Tuesday, April 20, 2021

Stereotyping damaging to self-identity

I am Puerto Rican.

A Puerto Rican who can’t speak Spanish, a Puerto Rican who doesn’t eat Pavochon (turkey seasoned like a roasted pig) during the holidays, a Puerto Rican who wasn’t born in Puerto Rico.

A Puerto Rican who isn’t Puerto Rican — well, according to people who say that’s what I am.

Culture is defined as the beliefs, customs, arts, etc., of a particular society, group, place, or time and a particular society that has its own beliefs, ways of life, art, etc., according to Merriam-Webster.

But just because we grow up in a certain culture doesn’t mean people are bound by the rules of it.

I grew up in the Bronx with a poor Puerto Rican family in a Puerto Rican community, along with Mexicans and Black Americans. Spanish was the dominant language used throughout my family, especially with my grandmother, who barely spoke English, if any at all.

My mother, a native Spanish and English speaker, who always translated every word my grandmother said to me, was hoping I would pick up the language by listening to my family members but, unfortunately, it didn’t work.

Many will ask, “How can you be Puerto Rican if you don’t speak Spanish?” This is the average comment I get every time I mention I am of Puerto Rican heritage and can’t speak Spanish or the fact that I am not a heavy meat eater — I do not eat pollo con arroz (chicken with rice) and Pavochon.

So what am I?

Am I an American who enjoys reading American comics drawn by Puerto Rican writer and illustrator George Perez? Or am I a Puerto Rican who knows how to dance Swing and Foxtrot, along with Bachata, Salsa and Merengue? Maybe I’m Colombian because I listen to Colombian singers Carlos Vives and J Balvin. Who knows?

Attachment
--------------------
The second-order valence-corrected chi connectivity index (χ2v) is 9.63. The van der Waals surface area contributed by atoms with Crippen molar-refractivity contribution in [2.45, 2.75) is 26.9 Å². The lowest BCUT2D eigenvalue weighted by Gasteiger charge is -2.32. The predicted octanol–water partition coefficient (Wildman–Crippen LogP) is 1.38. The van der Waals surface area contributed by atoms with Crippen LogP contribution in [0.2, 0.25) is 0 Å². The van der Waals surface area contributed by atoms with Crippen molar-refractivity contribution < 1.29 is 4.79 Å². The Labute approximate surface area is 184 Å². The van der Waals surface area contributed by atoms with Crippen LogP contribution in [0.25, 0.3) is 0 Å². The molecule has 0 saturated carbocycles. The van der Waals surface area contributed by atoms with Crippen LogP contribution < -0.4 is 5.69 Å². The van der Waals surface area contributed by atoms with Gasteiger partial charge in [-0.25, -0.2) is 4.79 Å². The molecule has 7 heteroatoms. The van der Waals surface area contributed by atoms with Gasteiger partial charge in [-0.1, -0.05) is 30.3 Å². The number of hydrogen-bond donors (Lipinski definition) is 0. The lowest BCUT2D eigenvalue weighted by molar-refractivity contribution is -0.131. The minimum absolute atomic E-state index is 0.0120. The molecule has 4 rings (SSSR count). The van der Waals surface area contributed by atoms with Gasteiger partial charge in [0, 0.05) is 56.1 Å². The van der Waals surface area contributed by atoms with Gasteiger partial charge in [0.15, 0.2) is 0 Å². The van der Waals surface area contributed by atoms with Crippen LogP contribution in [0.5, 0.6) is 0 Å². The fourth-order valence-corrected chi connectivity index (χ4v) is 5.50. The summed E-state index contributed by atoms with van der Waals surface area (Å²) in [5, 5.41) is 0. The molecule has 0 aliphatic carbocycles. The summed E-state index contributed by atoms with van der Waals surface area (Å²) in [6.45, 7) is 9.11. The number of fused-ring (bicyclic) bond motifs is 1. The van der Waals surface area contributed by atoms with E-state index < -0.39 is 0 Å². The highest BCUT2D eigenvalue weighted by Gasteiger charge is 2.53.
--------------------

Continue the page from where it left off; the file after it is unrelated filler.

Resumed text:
Or maybe I’m both: an American born citizen with Puerto Rican heritage and someone who’s proud of it.

Someone who can enjoy Reggaeton and American Rock music, someone who can enjoy baseball, the most popular sport in Puerto Rico, and basketball (Plattsburgh State basketball), someone who can enjoy the sweet, juicy taste of an American cheeseburger from Five Guys and the GOYA Adobe pepper spice added to my arroz con carne guisada puertorriqueña (rice with Puerto Rican beef stew).

Yes, I do not speak Spanish. Hell, I’m even lucky to understand more than a sentence spoken to me in Spanish, but I try not to be insecure about it or anything else I don’t follow involving Puerto Rico culture.

I don’t force myself to be a Puerto Rican or an American.

I don’t force myself to drink Coquito (alcoholic eggnog) every holiday season or hang out with every Puerto Rican I see. I don’t force myself to drink American beer or be a huge patriot.

I try to be myself, someone who is proud of his heritage and is trying to gain as much knowledge on Puerto Rico as possible.

Your culture may define some aspects of who you are, but in the end, it is ultimately up to you to decide who you are.

Email Alex Ayala at photo@cardinalpointsonline.com

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